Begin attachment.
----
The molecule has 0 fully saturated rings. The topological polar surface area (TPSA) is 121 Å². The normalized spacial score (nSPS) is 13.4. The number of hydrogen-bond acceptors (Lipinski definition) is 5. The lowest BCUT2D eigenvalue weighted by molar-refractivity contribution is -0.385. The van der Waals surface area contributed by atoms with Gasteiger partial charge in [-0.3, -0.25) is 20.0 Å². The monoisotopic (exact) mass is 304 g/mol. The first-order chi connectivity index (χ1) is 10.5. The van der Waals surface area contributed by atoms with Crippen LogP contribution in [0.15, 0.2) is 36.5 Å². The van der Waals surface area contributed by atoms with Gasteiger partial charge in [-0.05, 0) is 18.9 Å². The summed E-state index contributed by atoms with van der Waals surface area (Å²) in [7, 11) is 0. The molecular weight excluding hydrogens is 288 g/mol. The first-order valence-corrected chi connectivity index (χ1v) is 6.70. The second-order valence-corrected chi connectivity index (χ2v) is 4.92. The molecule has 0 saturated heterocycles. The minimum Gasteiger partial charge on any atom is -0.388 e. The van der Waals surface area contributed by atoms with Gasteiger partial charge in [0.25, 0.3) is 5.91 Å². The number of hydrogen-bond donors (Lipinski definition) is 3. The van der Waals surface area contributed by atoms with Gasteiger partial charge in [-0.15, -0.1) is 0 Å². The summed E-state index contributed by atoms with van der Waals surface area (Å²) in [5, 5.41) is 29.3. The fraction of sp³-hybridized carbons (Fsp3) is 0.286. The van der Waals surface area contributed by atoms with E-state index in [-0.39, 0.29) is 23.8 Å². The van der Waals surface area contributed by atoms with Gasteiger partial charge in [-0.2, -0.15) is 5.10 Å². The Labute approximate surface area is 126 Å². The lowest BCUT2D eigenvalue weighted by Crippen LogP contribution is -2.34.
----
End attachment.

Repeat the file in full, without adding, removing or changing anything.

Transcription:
The molecule has 0 fully saturated rings. The topological polar surface area (TPSA) is 121 Å². The normalized spacial score (nSPS) is 13.4. The number of hydrogen-bond acceptors (Lipinski definition) is 5. The lowest BCUT2D eigenvalue weighted by molar-refractivity contribution is -0.385. The van der Waals surface area contributed by atoms with Gasteiger partial charge in [-0.3, -0.25) is 20.0 Å². The monoisotopic (exact) mass is 304 g/mol. The first-order chi connectivity index (χ1) is 10.5. The van der Waals surface area contributed by atoms with Crippen LogP contribution in [0.15, 0.2) is 36.5 Å². The van der Waals surface area contributed by atoms with Gasteiger partial charge in [-0.05, 0) is 18.9 Å². The summed E-state index contributed by atoms with van der Waals surface area (Å²) in [7, 11) is 0. The molecular weight excluding hydrogens is 288 g/mol. The first-order valence-corrected chi connectivity index (χ1v) is 6.70. The second-order valence-corrected chi connectivity index (χ2v) is 4.92. The molecule has 0 saturated heterocycles. The minimum Gasteiger partial charge on any atom is -0.388 e. The van der Waals surface area contributed by atoms with Gasteiger partial charge in [0.25, 0.3) is 5.91 Å². The number of hydrogen-bond donors (Lipinski definition) is 3. The van der Waals surface area contributed by atoms with Gasteiger partial charge in [-0.15, -0.1) is 0 Å². The summed E-state index contributed by atoms with van der Waals surface area (Å²) in [5, 5.41) is 29.3. The fraction of sp³-hybridized carbons (Fsp3) is 0.286. The van der Waals surface area contributed by atoms with E-state index in [-0.39, 0.29) is 23.8 Å². The van der Waals surface area contributed by atoms with Gasteiger partial charge in [-0.2, -0.15) is 5.10 Å². The Labute approximate surface area is 126 Å². The lowest BCUT2D eigenvalue weighted by Crippen LogP contribution is -2.34.